Wearing a green uniform designed by Karl Lagerfeld and a sword engraved with her Auschwitz tattoo number, Simone Veil, 82, was enthroned as one of the French immortals yesterday.
The survivor of Auschwitz and Bergen-Belsen, mother of three children, health minister, abortion pioneer, first president of the directly elected European Parliament and much-loved French elder stateswoman became the sixth woman in 375 years to join the Académie Française.
Three French presidents, Nicolas Sarkozy, Jacques Chirac and Valéry Giscard d'Estaing were present for her induction ceremony in the gold-domed building beside the Seine where the academy defends the French language and compiles (very slowly) the definitive French dictionary. The 20th-century edition, the ninth, has been under discussion for an hour or so each Thursday since 1935. The academy has reached the letter "P".
Ms Veil was 16 when – as Simone Jacob – she was arrested by French police on a Nice street in March 1944 for having false papers and sent, eventually, to Auschwitz. She, unlike her father, brother and mother, survived the war, and became a judge, prison reformer and, from 1974, the health minister who legalised abortion in France.
From 1979 to 1981, she was the president of the first directly elected European parliament.
In her inaugural speech, Ms Veil said: "Since you invited me to join you, the memory of my mother has not left me ... two thirds of a century after her death in the hell of Bergen-Belsen a few days before the liberation of the camp."
Ms Veil's autobiography, A Life. A Memoir, spent many weeks at the top of the French bestsellers' list in 2007. She wrote, amongst other things, of the "Kafkaesque incoherence" of Auschwitz: the obsessive neatness of the Germans amidst mass slaughter; the occasional, unexplained kindness of some Nazis.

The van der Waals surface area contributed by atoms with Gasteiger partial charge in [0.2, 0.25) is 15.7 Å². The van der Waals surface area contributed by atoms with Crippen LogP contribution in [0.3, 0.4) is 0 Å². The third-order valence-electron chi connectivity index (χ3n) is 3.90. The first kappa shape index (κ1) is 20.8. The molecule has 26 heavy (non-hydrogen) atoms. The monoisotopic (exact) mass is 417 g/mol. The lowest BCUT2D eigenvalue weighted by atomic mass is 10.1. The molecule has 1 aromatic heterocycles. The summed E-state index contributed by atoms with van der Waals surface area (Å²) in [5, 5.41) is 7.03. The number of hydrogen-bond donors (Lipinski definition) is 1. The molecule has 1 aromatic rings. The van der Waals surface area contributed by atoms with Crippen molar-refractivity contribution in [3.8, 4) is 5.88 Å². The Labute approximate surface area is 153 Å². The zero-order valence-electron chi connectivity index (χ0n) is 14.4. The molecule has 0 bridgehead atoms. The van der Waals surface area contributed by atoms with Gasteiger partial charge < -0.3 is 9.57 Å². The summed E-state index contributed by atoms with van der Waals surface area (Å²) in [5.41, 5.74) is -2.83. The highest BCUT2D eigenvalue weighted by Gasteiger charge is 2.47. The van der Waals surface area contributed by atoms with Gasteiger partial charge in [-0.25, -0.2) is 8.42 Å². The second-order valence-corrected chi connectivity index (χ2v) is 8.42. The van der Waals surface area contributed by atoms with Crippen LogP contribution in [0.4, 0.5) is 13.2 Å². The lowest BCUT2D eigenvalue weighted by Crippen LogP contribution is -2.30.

Although most members of the Académie Française are literary figures, there has always been a sprinkling of political, religious and military members. The 40 academy seats are numbered, like the shirts of a football team squad. Ms Veil was elected last year to seat No 13, which was previously occupied by the former centre-right prime minister, Pierre Messmer, who died in 2007. Previous occupants of the seat have included the 17th-century playwright, Jean Racine.
By tradition, all academicians wear a green, braided uniform and cocked hat and carry a ceremonial sword. Ms Veil's uniform was designed for her by Karl Lagerfeld of Chanel. Her sword was, at her insistence, engraved with the Auschwitz camp number, 78651, which is still tattooed on her wrist.
President Sarkozy was reported at first to have decided to boycott the ceremony. Ms Veil – one of his political allies – had criticised his decision to appoint a man, rather than another woman, to replace her on France's constitutional watchdog, the Conseil Constitutionnel. The Elysée Palace announced yesterday that he would attend after all.Reuse content